[As part of our never ending campaign to bring you more healing anger, we are always eager to add angry voices to our little cabal. This is the first article by the Angry Libertarian, and we’re sure this is only the first of many installments of freedom-loving, regulation-hating anger. —The Angry Staff]
Those of us who voted for George W Bush and Richard Cheney must, by now, have grappled with the truth about George Bush: Molly Ivins was right. George Bush is a shrub. A shrub at a time demanding leadership, brains, and competence. The lack of leadership and competence trickles down throughout the administration, starting with the Vice Incompetent.
Normally paragraphs like the above are followed by ranting about George Bush’s inability to pronounce nuclear, or his “illegal” war. But Angry Libertarians rank belief in “international law” with belief in the tooth fairy. Both are comforting, albeit fanciful, notions discarded as part of a successful childhood. Law without an enforcement agency is a sick joke, “a tale told by an idiot, after all, signifying nothing”. The war was authorized by the US Congress, even if some of our Congress critters have trouble remembering their votes.
But back to the Vice Incompetent. Let’s allow him to speak for himself:
- “We will defeat that insurgency, and, in fact, it will be an enormous success story.” — Dick Cheney, June 24, 2005
- “I think they’re in the last throes, if you will, of the insurgency.” — Dick Cheney, May 20, 2005
- “And we believe he has, in fact, reconstituted nuclear weapons.” — Dick Cheney, March 16, 2003
- “my belief is, we will, in fact, be greeted as liberators. ” — Dick Cheney, March 16, 2003
- ” … there is no doubt that Saddam Hussein now has weapons of mass destruction.” — Dick Cheney, August 2002
- “I’m the guy who pulled the trigger and shot my friend.” — Dick Cheney, February 15, 2006
So what do we have, other then a man I wouldn’t go on a hunting trip with? A Vice Incompetent who is consistently wrong, and when asked about the, ah, trend in errors says “We do the best we can with what we know at the time.” Note the inability to say “I was wrong.” Even “We were wrong” would be an improvement.
Consider for a moment the matter of deciding how many troops to use invading Iraq.
- “I would say that what’s been mobilized to this point, something on the order of several hundred thousand soldiers” — Generic Eric Shinseki, February 25, 2003
- “The idea that it would take several hundred thousand U.S. forces I think is far off the mark” — Donald Rumsfeld, Febuary 28, 2003
- “General Shinseki was right that a greater international force contribution, U.S. force contribution, and Iraqi force contribution should have been available immediately after major combat operations.” — General John Abizaid, November 16th, 2006
We had an administration that not only wasn’t able to listen to the appropriate people, it was unable to think things through. What’s the downside to invading Iraq with too many troops? In 2003 their was no downside. The downside of invading Iraq with too few troops is obvious.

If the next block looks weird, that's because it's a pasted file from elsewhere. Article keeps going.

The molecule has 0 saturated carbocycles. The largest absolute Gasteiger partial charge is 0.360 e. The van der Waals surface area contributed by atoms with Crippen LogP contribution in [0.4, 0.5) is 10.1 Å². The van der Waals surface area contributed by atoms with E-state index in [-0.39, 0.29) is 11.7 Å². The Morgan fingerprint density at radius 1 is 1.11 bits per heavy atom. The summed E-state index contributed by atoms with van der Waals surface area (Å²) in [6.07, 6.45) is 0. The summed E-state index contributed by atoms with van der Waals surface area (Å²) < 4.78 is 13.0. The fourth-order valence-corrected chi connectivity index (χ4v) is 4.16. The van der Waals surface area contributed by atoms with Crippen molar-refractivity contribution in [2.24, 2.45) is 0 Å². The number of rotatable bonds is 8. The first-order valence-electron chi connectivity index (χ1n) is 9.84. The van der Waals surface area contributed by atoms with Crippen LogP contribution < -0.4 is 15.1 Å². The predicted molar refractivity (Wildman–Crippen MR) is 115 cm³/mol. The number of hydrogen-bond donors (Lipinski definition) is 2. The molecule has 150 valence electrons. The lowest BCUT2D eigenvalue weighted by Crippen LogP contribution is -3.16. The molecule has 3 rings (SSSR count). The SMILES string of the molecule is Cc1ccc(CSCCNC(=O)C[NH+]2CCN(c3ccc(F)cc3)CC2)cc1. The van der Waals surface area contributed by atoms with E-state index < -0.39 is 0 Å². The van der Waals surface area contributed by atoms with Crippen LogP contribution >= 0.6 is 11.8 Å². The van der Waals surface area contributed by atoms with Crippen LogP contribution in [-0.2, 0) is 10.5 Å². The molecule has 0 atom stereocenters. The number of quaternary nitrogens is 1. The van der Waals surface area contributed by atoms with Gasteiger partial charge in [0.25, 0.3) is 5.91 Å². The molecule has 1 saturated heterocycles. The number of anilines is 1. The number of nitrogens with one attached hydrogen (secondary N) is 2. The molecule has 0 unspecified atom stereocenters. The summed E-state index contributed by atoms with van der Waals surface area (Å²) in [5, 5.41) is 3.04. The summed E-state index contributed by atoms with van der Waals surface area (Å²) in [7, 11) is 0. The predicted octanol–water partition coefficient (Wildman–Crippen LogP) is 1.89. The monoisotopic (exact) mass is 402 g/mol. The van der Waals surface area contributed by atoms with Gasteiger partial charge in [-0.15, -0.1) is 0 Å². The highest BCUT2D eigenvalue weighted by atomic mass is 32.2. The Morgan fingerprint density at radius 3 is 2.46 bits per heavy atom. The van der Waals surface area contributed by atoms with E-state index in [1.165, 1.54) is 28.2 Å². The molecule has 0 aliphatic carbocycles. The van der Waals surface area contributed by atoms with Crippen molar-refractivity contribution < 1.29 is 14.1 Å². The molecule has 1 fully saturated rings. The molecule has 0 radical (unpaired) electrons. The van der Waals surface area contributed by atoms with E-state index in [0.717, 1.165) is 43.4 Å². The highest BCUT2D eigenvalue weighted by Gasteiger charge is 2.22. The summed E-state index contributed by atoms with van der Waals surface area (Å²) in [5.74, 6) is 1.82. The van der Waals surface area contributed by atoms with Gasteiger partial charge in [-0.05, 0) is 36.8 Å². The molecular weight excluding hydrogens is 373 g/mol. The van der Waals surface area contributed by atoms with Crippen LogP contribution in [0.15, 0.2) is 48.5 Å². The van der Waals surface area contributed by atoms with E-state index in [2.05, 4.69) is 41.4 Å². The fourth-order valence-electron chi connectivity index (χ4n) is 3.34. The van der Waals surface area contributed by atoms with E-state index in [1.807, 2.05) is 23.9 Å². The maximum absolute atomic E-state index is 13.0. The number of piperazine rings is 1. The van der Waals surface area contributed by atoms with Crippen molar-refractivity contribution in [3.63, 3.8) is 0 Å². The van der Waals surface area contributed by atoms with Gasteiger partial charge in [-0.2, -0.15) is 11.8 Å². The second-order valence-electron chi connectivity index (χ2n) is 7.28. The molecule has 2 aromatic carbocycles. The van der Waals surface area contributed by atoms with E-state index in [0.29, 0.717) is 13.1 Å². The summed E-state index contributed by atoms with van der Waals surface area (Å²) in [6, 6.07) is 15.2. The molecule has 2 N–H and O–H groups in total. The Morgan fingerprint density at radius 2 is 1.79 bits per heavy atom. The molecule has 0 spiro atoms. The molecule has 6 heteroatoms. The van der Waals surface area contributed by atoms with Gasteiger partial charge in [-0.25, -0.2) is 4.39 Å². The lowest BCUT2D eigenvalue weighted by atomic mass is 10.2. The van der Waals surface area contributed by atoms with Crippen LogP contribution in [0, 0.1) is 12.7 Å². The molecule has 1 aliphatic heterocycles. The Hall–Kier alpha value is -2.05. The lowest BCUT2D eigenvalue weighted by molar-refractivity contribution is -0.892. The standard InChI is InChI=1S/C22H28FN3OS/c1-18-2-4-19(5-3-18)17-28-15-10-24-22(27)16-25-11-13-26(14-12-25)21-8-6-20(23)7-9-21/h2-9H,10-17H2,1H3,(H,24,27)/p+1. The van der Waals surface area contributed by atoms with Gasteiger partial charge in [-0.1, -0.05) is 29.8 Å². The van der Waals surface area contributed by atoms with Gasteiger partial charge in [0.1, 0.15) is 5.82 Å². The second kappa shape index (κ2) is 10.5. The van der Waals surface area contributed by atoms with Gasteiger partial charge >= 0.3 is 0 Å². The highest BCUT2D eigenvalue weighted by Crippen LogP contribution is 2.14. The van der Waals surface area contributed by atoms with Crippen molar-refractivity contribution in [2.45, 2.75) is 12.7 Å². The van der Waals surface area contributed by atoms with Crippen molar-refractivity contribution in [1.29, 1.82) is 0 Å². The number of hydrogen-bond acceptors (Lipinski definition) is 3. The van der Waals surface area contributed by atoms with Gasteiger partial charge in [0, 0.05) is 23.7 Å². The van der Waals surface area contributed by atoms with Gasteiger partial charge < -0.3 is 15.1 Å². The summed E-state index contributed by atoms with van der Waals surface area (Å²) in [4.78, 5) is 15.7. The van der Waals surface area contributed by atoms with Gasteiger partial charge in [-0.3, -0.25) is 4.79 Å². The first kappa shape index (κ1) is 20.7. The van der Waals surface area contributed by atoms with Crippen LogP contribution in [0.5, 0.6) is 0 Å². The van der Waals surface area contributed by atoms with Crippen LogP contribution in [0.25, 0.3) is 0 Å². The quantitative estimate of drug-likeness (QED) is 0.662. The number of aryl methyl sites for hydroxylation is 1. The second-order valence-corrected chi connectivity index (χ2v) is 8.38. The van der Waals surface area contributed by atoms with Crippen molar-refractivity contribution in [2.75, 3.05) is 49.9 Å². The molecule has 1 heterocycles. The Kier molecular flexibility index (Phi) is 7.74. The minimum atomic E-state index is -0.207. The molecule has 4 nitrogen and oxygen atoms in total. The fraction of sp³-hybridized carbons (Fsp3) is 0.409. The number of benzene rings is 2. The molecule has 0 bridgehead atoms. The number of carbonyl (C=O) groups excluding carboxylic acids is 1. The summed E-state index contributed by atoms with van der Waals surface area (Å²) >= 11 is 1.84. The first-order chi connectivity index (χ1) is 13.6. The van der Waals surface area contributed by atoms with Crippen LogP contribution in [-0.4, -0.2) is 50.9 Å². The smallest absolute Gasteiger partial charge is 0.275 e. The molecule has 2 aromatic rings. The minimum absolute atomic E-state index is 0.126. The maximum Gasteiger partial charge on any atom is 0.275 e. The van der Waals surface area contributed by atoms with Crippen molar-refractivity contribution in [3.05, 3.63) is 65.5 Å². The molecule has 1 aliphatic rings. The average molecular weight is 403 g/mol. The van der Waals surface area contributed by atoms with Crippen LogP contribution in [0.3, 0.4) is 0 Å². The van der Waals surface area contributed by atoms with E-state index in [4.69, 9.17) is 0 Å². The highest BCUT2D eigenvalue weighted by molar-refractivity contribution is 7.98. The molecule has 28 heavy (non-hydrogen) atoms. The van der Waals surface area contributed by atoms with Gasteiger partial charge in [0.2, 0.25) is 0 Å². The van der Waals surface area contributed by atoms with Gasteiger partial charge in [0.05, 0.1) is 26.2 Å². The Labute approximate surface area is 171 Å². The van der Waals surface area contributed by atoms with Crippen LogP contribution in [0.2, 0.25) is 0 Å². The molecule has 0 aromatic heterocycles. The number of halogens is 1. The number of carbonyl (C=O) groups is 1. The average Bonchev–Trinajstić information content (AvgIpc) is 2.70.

At a time when our country could use a competent leader, we have a shrub. Bush has had his strong points — pointing out that some victories would be “secret even in success”, that the struggle would be long early on, and his determination to win in Iraq, but here are a few things a competent leader would have done:
- Ended “security” features that are merely security theater. For example, requiring valid ID for plane flights is silly. All of the 9/11 terrorists had valid IDs; they’re easy to acquire. Requiring IDs, however, is very effective at stomping out the secondary market for airplane tickets. Admiting to security theater would require admitting some unpleasant truths — for example the reason it is safe to fly is because anyone hijacking a plane after 9/11 will be taken down by passengers acting like a wolf pack.
- Staffed the TSA with people competent enough to realize that their boarding pass/ID check is pointless, or at least come up with one that couldn’t be hacked by a graduate student.
- Allowed air marshals to dress casually on 9/12/2001, not September 1st, 2006. It took five years to figure out that the guy in a natty suit who boarded before everyone else was the air marshal?
- Commanded and staffed an Army smart enough to know it couldn’t get away with lies.
In short, Bush has failed in his obligation to preserve and protect the United States through simple inability. None of these items require great intelligence, or should be the subject of debate. Air marshals say they fit in better wearing shorts? Let ’em. Graduate students hack your boarding systems? Give ’em a job and a grant, don’t send in the FBI. It’s not that I think Bush personally ordered the air marshals to wear three piece suits, or sent in the FBI, but as the man at the top he is the man responsible.